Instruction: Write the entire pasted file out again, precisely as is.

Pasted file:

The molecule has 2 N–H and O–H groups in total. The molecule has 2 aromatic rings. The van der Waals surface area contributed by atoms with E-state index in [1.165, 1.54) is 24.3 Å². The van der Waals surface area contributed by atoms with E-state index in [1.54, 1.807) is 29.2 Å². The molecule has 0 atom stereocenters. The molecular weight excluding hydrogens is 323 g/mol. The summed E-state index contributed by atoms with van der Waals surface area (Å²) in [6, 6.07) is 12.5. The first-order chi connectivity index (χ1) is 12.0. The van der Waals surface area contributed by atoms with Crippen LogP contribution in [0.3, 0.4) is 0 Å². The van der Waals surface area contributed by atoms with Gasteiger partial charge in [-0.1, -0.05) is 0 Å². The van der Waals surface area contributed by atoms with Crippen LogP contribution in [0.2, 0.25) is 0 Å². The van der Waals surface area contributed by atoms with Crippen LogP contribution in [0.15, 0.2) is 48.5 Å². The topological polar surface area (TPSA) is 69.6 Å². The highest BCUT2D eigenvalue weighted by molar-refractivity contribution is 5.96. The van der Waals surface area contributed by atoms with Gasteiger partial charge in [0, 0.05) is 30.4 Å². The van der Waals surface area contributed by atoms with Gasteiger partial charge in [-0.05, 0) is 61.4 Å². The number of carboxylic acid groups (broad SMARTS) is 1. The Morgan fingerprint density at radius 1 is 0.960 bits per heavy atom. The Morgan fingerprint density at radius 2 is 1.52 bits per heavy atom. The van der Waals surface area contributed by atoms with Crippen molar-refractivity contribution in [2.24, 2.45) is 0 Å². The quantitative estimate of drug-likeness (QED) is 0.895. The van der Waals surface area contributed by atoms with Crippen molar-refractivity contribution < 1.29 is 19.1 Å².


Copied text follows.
The molecule has 2 N–H and O–H groups in total. The molecule has 2 aromatic rings. The van der Waals surface area contributed by atoms with E-state index in [1.165, 1.54) is 24.3 Å². The van der Waals surface area contributed by atoms with E-state index in [1.54, 1.807) is 29.2 Å². The molecule has 0 atom stereocenters. The molecular weight excluding hydrogens is 323 g/mol. The summed E-state index contributed by atoms with van der Waals surface area (Å²) in [6, 6.07) is 12.5. The first-order chi connectivity index (χ1) is 12.0. The van der Waals surface area contributed by atoms with Crippen LogP contribution in [0.3, 0.4) is 0 Å². The van der Waals surface area contributed by atoms with Gasteiger partial charge in [-0.1, -0.05) is 0 Å². The van der Waals surface area contributed by atoms with Crippen LogP contribution in [0.2, 0.25) is 0 Å². The van der Waals surface area contributed by atoms with Crippen LogP contribution in [0.15, 0.2) is 48.5 Å². The topological polar surface area (TPSA) is 69.6 Å². The highest BCUT2D eigenvalue weighted by molar-refractivity contribution is 5.96. The van der Waals surface area contributed by atoms with Gasteiger partial charge in [0, 0.05) is 30.4 Å². The van der Waals surface area contributed by atoms with Gasteiger partial charge in [-0.05, 0) is 61.4 Å². The number of carboxylic acid groups (broad SMARTS) is 1. The Morgan fingerprint density at radius 1 is 0.960 bits per heavy atom. The Morgan fingerprint density at radius 2 is 1.52 bits per heavy atom. The van der Waals surface area contributed by atoms with Crippen molar-refractivity contribution in [2.24, 2.45) is 0 Å². The quantitative estimate of drug-likeness (QED) is 0.895. The van der Waals surface area contributed by atoms with Crippen molar-refractivity contribution < 1.29 is 19.1 Å².